The Danish Data Protection Agency has issued a template data processor agreement on its website.
A data processor agreement is an agreement that must be in place between a data controller and data processor when the data processor processes personal data on behalf of and subject to instructions from the data controller. For example, a data processor agreement is required when a company or public authority uses an external supplier to process personal data regarding employees, such as a payroll agency.
The Danish Data Protection Agency recently drafted and issued a ”standard data processor agreement”. It complies with the minimum requirements in the General Data Protection Regulation and companies may use it as a template agreement or check list.
The template contains a general part, which is not necessary to adjust to the contractual relations in question, and an individual part that must be completed and adjusted to the specific contractual situation.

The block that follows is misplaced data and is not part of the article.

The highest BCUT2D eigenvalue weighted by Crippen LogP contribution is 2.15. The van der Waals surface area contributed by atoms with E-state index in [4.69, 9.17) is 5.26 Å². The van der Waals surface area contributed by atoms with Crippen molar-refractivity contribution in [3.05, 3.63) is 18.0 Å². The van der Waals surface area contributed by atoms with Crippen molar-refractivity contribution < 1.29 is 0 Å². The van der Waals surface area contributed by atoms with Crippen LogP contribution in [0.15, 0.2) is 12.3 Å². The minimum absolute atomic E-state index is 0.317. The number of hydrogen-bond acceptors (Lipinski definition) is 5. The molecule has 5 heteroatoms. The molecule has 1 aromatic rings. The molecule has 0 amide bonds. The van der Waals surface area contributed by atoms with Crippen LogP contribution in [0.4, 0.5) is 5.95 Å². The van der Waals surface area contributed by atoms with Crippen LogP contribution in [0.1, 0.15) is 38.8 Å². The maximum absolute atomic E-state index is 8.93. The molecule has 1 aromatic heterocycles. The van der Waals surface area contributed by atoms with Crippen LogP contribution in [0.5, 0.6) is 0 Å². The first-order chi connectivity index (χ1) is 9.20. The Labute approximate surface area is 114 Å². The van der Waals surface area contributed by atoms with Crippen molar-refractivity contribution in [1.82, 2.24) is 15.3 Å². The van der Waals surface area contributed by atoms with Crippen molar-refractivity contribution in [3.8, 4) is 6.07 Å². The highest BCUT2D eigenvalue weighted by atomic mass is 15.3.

The Danish Data Protection Agency issued the template agreement in extension of its guidelines on data controllers and data processors drawn up in November 2017. Click here to read our commentary on these guidelines.
The template data processor agreement and explanatory comments on the agreement are available here (in Danish).
The content of the above is not, and should not be a substitute for legal advice.
Must the Data Protection Agency be notified in case of an “internal” personal data breach?
The Data Protection Agency has expressed criticism of a municipality, inter alia, because the municipality had failed to notify a personal data breach to the Agency or communicate the breach to the affected employee.
Access to work emails? Can a request to access data be too extensive?
Under the GDPR, a data controller must provide a data subject with access to all personal data which the data controller processes about him or her, if the data subject requests it. However, the data controller may refuse to act on such a request if, for example, the scope of the request for access is excessive.